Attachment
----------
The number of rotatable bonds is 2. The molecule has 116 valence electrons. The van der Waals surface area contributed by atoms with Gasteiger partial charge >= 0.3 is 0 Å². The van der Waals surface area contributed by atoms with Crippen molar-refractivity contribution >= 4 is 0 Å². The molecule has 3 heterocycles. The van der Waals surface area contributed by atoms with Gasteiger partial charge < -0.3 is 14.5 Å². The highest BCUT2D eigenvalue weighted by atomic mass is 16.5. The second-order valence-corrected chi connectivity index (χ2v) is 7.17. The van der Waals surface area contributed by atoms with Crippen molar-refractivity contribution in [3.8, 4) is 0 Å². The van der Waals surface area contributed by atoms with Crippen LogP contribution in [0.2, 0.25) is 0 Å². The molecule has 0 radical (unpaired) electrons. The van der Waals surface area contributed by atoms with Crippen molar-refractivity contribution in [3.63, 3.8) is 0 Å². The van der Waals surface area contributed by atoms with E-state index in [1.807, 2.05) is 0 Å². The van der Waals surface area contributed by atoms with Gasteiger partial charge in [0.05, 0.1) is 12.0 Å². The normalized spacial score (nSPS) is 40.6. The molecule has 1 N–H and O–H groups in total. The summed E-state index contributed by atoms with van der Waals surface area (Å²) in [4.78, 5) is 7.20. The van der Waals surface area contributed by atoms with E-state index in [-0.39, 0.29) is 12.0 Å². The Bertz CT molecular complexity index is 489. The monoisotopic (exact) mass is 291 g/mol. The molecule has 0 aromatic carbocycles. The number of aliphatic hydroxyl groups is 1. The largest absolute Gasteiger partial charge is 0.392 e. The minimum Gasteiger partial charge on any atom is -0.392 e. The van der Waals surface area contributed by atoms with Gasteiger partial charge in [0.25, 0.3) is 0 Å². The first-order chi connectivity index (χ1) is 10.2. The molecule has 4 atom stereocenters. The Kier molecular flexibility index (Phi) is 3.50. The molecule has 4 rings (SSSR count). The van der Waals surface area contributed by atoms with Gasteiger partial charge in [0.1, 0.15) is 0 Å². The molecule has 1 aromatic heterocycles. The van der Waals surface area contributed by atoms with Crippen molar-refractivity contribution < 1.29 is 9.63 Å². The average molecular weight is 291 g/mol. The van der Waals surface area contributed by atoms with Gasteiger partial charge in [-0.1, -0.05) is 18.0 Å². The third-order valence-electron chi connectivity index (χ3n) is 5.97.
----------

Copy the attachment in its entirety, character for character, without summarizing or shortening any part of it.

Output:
The number of rotatable bonds is 2. The molecule has 116 valence electrons. The van der Waals surface area contributed by atoms with Gasteiger partial charge >= 0.3 is 0 Å². The van der Waals surface area contributed by atoms with Crippen molar-refractivity contribution >= 4 is 0 Å². The molecule has 3 heterocycles. The van der Waals surface area contributed by atoms with Gasteiger partial charge < -0.3 is 14.5 Å². The highest BCUT2D eigenvalue weighted by atomic mass is 16.5. The second-order valence-corrected chi connectivity index (χ2v) is 7.17. The van der Waals surface area contributed by atoms with Crippen molar-refractivity contribution in [3.8, 4) is 0 Å². The van der Waals surface area contributed by atoms with Crippen LogP contribution in [0.2, 0.25) is 0 Å². The molecule has 0 radical (unpaired) electrons. The van der Waals surface area contributed by atoms with Crippen molar-refractivity contribution in [3.63, 3.8) is 0 Å². The van der Waals surface area contributed by atoms with E-state index in [1.807, 2.05) is 0 Å². The van der Waals surface area contributed by atoms with Gasteiger partial charge in [0.05, 0.1) is 12.0 Å². The normalized spacial score (nSPS) is 40.6. The molecule has 1 N–H and O–H groups in total. The summed E-state index contributed by atoms with van der Waals surface area (Å²) in [4.78, 5) is 7.20. The van der Waals surface area contributed by atoms with E-state index in [-0.39, 0.29) is 12.0 Å². The Bertz CT molecular complexity index is 489. The monoisotopic (exact) mass is 291 g/mol. The molecule has 0 aromatic carbocycles. The number of aliphatic hydroxyl groups is 1. The largest absolute Gasteiger partial charge is 0.392 e. The minimum Gasteiger partial charge on any atom is -0.392 e. The van der Waals surface area contributed by atoms with Gasteiger partial charge in [0.25, 0.3) is 0 Å². The first-order chi connectivity index (χ1) is 10.2. The molecule has 4 atom stereocenters. The Kier molecular flexibility index (Phi) is 3.50. The molecule has 4 rings (SSSR count). The van der Waals surface area contributed by atoms with Gasteiger partial charge in [0.1, 0.15) is 0 Å². The molecule has 1 aromatic heterocycles. The van der Waals surface area contributed by atoms with Crippen molar-refractivity contribution < 1.29 is 9.63 Å². The average molecular weight is 291 g/mol. The van der Waals surface area contributed by atoms with Gasteiger partial charge in [-0.1, -0.05) is 18.0 Å². The third-order valence-electron chi connectivity index (χ3n) is 5.97.